We have nearly finished Remote access Home Assistant from your phone
On your router, you need to set up a port forward rule for WireGuard
So you need now to create a port forwarding rule in your router. Open the router’s settings and locate the Port forwarding configuration. Of course each routeur is different, just for fun…..
Add a new rule and if need be, set the name to WireGuard. The incoming port set it to
51820. For the forwarding IP, set it to your Home Assistant IP address, the forwarding port to
51820, and the Protocol set it to
This is my Rule using an Orange Box as I’m in France
Note that the Orange Box above gives me a name under Equipment rather than my Debian IP that is 192.xxx.x.xx
This is for a more standard routeur.
Notice that might need your IP than the name of your Home Assistant PC. where as my French Routeur shows me than name rather than the IP
This is a very good web page explaining WireGuard setting up, probably far better than I have done. I used this to help me set up my original WireGuard setup.
Remote access Home Assistant from your phone
So here we are. To test and while still at home. Turn off the Wi-Fi on your phone. Now the Home Assistant companion App won’t connect.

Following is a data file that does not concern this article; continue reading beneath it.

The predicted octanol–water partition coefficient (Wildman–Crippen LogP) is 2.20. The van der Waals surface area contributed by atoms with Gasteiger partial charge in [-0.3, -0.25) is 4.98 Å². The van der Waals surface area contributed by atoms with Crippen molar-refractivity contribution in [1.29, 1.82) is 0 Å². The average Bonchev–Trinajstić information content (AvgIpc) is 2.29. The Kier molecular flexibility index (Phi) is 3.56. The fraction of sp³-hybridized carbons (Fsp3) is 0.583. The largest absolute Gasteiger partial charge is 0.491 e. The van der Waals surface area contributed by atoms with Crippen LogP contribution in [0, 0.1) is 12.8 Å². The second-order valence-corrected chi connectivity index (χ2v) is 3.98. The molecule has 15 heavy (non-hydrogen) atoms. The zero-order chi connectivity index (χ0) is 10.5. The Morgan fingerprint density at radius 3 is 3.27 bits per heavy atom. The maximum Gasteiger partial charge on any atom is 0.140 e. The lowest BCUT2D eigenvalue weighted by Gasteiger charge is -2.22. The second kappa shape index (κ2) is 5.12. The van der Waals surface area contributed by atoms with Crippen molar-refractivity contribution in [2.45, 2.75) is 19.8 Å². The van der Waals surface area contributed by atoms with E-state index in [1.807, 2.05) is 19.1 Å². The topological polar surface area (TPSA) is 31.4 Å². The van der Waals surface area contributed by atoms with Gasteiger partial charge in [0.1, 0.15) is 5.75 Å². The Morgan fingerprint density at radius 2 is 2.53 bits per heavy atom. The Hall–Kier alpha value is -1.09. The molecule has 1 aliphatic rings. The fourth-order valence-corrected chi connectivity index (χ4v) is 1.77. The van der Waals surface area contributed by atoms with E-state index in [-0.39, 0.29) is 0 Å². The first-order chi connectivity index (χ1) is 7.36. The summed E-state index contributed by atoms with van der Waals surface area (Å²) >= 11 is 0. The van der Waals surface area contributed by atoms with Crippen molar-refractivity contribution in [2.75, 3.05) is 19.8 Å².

Open WireGuard on your phone and activate it / switch it on.
Go back to Home Assistant’s app.
Now when you try and connect it should work as it uses the same adresse.
Mine is 192.168.1.40:8123 which is the IP of my Lenovo PC and so Home Assistant’s login.
If all is done correctly you will now connect to Home Assistant Home without Wi-Fi and of course this will works even miles away from home.
I find sometimes that Home Assistant companion app, can block when switching from Wi-Fi access to WireGuard. So I created a second server access. It doesn’t really change anything,as it’s exactly the same settings as my original access, except I feel that it accesses Home Assistant quicker, probably just due to changing from one to another.
I choose Companion App in the settings & then choose ‘Pixel 6A WireGuard’ that I created even though it’s exactly the same settings as ‘Pixel 6a‘
If you are running a Firewall on your Linux PC, (gufw for XFCE like me) you will need to create a rule for the ports 8123 & 51820